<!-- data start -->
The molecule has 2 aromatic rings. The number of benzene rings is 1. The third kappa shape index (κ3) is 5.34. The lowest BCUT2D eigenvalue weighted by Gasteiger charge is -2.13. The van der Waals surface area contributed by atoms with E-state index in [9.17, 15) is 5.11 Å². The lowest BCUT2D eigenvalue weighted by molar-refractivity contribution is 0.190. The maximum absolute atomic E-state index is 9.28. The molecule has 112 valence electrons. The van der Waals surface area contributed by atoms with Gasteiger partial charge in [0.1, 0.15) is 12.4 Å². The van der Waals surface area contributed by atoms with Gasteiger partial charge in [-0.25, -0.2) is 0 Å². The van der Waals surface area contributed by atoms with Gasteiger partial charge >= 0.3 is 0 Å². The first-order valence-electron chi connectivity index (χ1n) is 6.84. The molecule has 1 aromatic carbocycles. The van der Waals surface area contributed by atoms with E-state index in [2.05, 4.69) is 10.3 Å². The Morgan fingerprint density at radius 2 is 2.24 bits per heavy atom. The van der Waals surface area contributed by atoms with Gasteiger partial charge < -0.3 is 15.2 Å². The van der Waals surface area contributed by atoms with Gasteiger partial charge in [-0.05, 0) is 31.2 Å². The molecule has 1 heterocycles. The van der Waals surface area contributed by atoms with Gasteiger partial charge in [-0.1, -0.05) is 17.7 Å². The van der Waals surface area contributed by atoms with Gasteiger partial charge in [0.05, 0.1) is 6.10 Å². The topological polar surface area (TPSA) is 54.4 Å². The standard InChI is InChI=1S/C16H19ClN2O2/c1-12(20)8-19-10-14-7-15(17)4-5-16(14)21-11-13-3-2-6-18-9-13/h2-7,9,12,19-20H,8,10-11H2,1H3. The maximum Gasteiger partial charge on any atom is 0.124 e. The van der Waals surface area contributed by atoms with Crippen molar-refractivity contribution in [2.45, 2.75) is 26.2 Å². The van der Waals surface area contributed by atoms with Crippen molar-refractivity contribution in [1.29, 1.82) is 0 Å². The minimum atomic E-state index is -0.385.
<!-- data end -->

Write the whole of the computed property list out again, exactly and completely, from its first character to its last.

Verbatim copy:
The molecule has 2 aromatic rings. The number of benzene rings is 1. The third kappa shape index (κ3) is 5.34. The lowest BCUT2D eigenvalue weighted by Gasteiger charge is -2.13. The van der Waals surface area contributed by atoms with E-state index in [9.17, 15) is 5.11 Å². The lowest BCUT2D eigenvalue weighted by molar-refractivity contribution is 0.190. The maximum absolute atomic E-state index is 9.28. The molecule has 112 valence electrons. The van der Waals surface area contributed by atoms with Gasteiger partial charge in [0.1, 0.15) is 12.4 Å². The van der Waals surface area contributed by atoms with Gasteiger partial charge in [-0.25, -0.2) is 0 Å². The van der Waals surface area contributed by atoms with Gasteiger partial charge >= 0.3 is 0 Å². The first-order valence-electron chi connectivity index (χ1n) is 6.84. The molecule has 1 aromatic carbocycles. The van der Waals surface area contributed by atoms with E-state index in [2.05, 4.69) is 10.3 Å². The Morgan fingerprint density at radius 2 is 2.24 bits per heavy atom. The van der Waals surface area contributed by atoms with Gasteiger partial charge < -0.3 is 15.2 Å². The van der Waals surface area contributed by atoms with Gasteiger partial charge in [-0.05, 0) is 31.2 Å². The molecule has 1 heterocycles. The van der Waals surface area contributed by atoms with Gasteiger partial charge in [-0.1, -0.05) is 17.7 Å². The van der Waals surface area contributed by atoms with Gasteiger partial charge in [0.05, 0.1) is 6.10 Å². The topological polar surface area (TPSA) is 54.4 Å². The standard InChI is InChI=1S/C16H19ClN2O2/c1-12(20)8-19-10-14-7-15(17)4-5-16(14)21-11-13-3-2-6-18-9-13/h2-7,9,12,19-20H,8,10-11H2,1H3. The maximum Gasteiger partial charge on any atom is 0.124 e. The van der Waals surface area contributed by atoms with Crippen molar-refractivity contribution in [2.45, 2.75) is 26.2 Å². The van der Waals surface area contributed by atoms with Crippen molar-refractivity contribution in [1.29, 1.82) is 0 Å². The minimum atomic E-state index is -0.385.